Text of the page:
The Napolitano case is essentially an unbounded version of Dungeons & Dragons. The victims interpreted the hoaxers' handiwork as due to beings with virtually unlimited magical powers. They believed that ETs could pass through walls, make themselves invisible, and even control world events. The magical beings included not only the ET aliens, but also the pantheon of agents of an unreachable, evil government conspiracy determined to prevent humankind's knowledge of the ETs. Thus the interactions of Hopkins, et al., with the hoaxers conform with those between humans and gods. Humans question and provoke the gods only at the greatest peril. The proper approach is to appease, mollify and supplicate them. It should be no surprise that the simplest reality tests of the Napolitano story were not made. Hopkins' failure to search for witnesses actually makes sense in this context....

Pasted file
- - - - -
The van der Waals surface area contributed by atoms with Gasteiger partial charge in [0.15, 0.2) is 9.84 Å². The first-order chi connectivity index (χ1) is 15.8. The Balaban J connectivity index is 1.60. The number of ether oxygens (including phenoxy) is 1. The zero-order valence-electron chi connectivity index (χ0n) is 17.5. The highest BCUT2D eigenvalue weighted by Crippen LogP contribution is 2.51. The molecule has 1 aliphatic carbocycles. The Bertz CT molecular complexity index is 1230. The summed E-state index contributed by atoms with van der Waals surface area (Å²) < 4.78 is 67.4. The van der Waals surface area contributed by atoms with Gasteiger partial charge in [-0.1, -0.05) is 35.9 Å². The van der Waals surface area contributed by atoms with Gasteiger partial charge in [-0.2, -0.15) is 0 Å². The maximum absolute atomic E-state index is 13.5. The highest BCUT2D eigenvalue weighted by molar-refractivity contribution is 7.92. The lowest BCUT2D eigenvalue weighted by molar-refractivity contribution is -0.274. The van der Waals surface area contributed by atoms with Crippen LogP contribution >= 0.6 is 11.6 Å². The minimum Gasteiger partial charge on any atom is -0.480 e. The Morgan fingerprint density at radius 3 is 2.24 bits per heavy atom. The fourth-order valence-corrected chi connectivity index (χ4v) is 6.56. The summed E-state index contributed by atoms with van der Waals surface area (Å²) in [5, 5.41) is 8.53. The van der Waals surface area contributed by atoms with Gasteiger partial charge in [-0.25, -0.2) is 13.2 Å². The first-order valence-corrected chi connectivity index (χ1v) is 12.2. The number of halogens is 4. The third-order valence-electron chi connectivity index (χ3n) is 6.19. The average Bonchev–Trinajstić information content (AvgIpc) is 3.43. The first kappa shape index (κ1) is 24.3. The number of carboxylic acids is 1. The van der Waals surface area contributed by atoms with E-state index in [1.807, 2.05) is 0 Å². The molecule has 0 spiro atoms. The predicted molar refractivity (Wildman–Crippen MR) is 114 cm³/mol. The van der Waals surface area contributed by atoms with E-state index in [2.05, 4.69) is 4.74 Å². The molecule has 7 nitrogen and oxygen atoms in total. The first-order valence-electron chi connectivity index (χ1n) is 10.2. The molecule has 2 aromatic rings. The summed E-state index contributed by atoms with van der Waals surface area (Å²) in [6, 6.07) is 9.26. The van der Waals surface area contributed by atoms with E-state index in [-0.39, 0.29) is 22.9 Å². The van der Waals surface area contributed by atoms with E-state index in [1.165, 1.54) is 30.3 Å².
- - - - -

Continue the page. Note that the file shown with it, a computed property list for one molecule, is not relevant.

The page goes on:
Observers might now see Hopkins and his supporters as deserving only scorn and derision. That would not be completely fair. Hopkins should be given credit for daring to study matters shunned by orthodox science. His efforts, writings, and life provide abundant material for analysis. Further, Hopkins has a true interest in aiding UFO abductees, and he has spent enormous time and effort in that. Unlike professional therapists who profit from the afflictions of others, Hopkins assists abductees without charge. He is exceptionally dedicated, and his good intentions probably made him more vulnerable than he otherwise would have been.
Almost all leaders of U.S. ufology remain oblivious to the phenomenon's nature. But this has nothing to do with their IQ, education, or professional achievements in other areas. Actually, high accomplishment in established fields may make them more vulnerable, as they may assume that the rational methods effective in those areas will yield results on the UFO problem. When they pursue the UFO topic, they enter an unbounded, liminal domain, unaware of the dangers.